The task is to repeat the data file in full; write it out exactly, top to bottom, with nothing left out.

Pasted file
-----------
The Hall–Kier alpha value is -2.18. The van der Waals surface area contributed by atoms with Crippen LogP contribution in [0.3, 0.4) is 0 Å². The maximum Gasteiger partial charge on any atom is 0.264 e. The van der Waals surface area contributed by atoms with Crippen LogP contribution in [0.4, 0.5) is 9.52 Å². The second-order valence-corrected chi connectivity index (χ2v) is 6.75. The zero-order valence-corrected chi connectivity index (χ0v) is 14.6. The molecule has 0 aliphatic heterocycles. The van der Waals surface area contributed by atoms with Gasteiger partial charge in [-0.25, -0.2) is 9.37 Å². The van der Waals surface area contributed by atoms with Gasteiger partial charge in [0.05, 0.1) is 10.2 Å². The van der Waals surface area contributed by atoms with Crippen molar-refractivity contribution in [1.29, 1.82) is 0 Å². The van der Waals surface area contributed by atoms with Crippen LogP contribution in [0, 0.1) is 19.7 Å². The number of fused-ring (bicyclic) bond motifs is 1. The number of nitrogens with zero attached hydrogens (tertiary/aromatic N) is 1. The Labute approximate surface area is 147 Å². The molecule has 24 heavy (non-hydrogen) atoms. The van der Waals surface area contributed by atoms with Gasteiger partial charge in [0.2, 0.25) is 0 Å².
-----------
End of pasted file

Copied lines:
The Hall–Kier alpha value is -2.18. The van der Waals surface area contributed by atoms with Crippen LogP contribution in [0.3, 0.4) is 0 Å². The maximum Gasteiger partial charge on any atom is 0.264 e. The van der Waals surface area contributed by atoms with Crippen LogP contribution in [0.4, 0.5) is 9.52 Å². The second-order valence-corrected chi connectivity index (χ2v) is 6.75. The zero-order valence-corrected chi connectivity index (χ0v) is 14.6. The molecule has 0 aliphatic heterocycles. The van der Waals surface area contributed by atoms with Gasteiger partial charge in [-0.25, -0.2) is 9.37 Å². The van der Waals surface area contributed by atoms with Gasteiger partial charge in [0.05, 0.1) is 10.2 Å². The van der Waals surface area contributed by atoms with Crippen molar-refractivity contribution in [1.29, 1.82) is 0 Å². The van der Waals surface area contributed by atoms with Crippen LogP contribution in [0, 0.1) is 19.7 Å². The number of fused-ring (bicyclic) bond motifs is 1. The number of nitrogens with zero attached hydrogens (tertiary/aromatic N) is 1. The Labute approximate surface area is 147 Å². The molecule has 24 heavy (non-hydrogen) atoms. The van der Waals surface area contributed by atoms with Gasteiger partial charge in [0.2, 0.25) is 0 Å².